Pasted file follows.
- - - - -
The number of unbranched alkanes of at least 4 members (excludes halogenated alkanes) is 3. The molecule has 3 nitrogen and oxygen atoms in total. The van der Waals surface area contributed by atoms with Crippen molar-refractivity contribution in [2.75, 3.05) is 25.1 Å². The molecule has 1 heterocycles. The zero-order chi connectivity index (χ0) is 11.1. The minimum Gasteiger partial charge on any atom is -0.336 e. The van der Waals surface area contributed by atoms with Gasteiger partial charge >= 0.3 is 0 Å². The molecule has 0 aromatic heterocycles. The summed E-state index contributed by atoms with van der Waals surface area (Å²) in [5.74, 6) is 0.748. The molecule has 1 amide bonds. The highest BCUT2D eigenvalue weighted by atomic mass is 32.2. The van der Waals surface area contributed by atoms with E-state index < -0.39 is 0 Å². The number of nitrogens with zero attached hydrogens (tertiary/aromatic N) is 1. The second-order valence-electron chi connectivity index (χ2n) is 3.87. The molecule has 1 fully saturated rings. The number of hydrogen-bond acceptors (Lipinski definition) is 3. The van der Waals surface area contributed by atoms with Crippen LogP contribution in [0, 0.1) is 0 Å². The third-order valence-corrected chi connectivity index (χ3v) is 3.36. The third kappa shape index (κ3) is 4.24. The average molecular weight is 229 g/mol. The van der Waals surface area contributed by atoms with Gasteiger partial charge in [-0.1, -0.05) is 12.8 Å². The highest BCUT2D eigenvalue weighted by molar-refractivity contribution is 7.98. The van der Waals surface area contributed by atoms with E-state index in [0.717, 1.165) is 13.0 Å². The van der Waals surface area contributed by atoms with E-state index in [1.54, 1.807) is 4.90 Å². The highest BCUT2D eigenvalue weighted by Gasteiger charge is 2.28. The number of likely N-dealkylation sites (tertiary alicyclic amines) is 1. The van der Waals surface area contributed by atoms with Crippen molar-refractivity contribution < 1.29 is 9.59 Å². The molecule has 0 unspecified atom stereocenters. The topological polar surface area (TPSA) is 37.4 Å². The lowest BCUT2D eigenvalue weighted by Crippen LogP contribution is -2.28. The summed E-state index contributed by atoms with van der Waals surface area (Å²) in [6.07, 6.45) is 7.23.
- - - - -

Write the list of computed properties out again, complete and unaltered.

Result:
The number of unbranched alkanes of at least 4 members (excludes halogenated alkanes) is 3. The molecule has 3 nitrogen and oxygen atoms in total. The van der Waals surface area contributed by atoms with Crippen molar-refractivity contribution in [2.75, 3.05) is 25.1 Å². The molecule has 1 heterocycles. The zero-order chi connectivity index (χ0) is 11.1. The minimum Gasteiger partial charge on any atom is -0.336 e. The van der Waals surface area contributed by atoms with Gasteiger partial charge >= 0.3 is 0 Å². The molecule has 0 aromatic heterocycles. The summed E-state index contributed by atoms with van der Waals surface area (Å²) in [5.74, 6) is 0.748. The molecule has 1 amide bonds. The highest BCUT2D eigenvalue weighted by atomic mass is 32.2. The van der Waals surface area contributed by atoms with E-state index < -0.39 is 0 Å². The number of nitrogens with zero attached hydrogens (tertiary/aromatic N) is 1. The second-order valence-electron chi connectivity index (χ2n) is 3.87. The molecule has 1 fully saturated rings. The number of hydrogen-bond acceptors (Lipinski definition) is 3. The van der Waals surface area contributed by atoms with Crippen LogP contribution in [0, 0.1) is 0 Å². The third-order valence-corrected chi connectivity index (χ3v) is 3.36. The third kappa shape index (κ3) is 4.24. The average molecular weight is 229 g/mol. The van der Waals surface area contributed by atoms with Gasteiger partial charge in [-0.1, -0.05) is 12.8 Å². The highest BCUT2D eigenvalue weighted by molar-refractivity contribution is 7.98. The van der Waals surface area contributed by atoms with E-state index in [0.717, 1.165) is 13.0 Å². The van der Waals surface area contributed by atoms with E-state index in [1.54, 1.807) is 4.90 Å². The highest BCUT2D eigenvalue weighted by Gasteiger charge is 2.28. The number of likely N-dealkylation sites (tertiary alicyclic amines) is 1. The van der Waals surface area contributed by atoms with Crippen molar-refractivity contribution < 1.29 is 9.59 Å². The molecule has 0 unspecified atom stereocenters. The topological polar surface area (TPSA) is 37.4 Å². The lowest BCUT2D eigenvalue weighted by Crippen LogP contribution is -2.28. The summed E-state index contributed by atoms with van der Waals surface area (Å²) in [6.07, 6.45) is 7.23.